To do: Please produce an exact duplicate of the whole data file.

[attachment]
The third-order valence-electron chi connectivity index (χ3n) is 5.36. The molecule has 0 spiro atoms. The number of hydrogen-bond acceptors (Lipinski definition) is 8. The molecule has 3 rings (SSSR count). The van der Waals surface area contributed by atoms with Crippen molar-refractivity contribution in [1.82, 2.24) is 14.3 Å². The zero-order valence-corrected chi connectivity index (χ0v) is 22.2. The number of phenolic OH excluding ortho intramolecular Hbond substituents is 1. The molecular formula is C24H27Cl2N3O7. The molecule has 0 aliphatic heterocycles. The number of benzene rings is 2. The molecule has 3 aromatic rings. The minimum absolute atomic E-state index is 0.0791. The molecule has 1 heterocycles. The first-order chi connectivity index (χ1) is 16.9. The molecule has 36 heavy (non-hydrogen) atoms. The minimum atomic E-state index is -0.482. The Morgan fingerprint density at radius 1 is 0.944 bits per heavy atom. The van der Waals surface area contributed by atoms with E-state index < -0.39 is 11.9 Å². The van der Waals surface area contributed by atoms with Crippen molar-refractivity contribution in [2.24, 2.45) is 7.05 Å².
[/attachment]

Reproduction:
The third-order valence-electron chi connectivity index (χ3n) is 5.36. The molecule has 0 spiro atoms. The number of hydrogen-bond acceptors (Lipinski definition) is 8. The molecule has 3 rings (SSSR count). The van der Waals surface area contributed by atoms with Crippen molar-refractivity contribution in [1.82, 2.24) is 14.3 Å². The zero-order valence-corrected chi connectivity index (χ0v) is 22.2. The number of phenolic OH excluding ortho intramolecular Hbond substituents is 1. The molecular formula is C24H27Cl2N3O7. The molecule has 0 aliphatic heterocycles. The number of benzene rings is 2. The molecule has 3 aromatic rings. The minimum absolute atomic E-state index is 0.0791. The molecule has 1 heterocycles. The first-order chi connectivity index (χ1) is 16.9. The molecule has 36 heavy (non-hydrogen) atoms. The minimum atomic E-state index is -0.482. The Morgan fingerprint density at radius 1 is 0.944 bits per heavy atom. The van der Waals surface area contributed by atoms with E-state index < -0.39 is 11.9 Å². The van der Waals surface area contributed by atoms with Crippen molar-refractivity contribution in [2.24, 2.45) is 7.05 Å².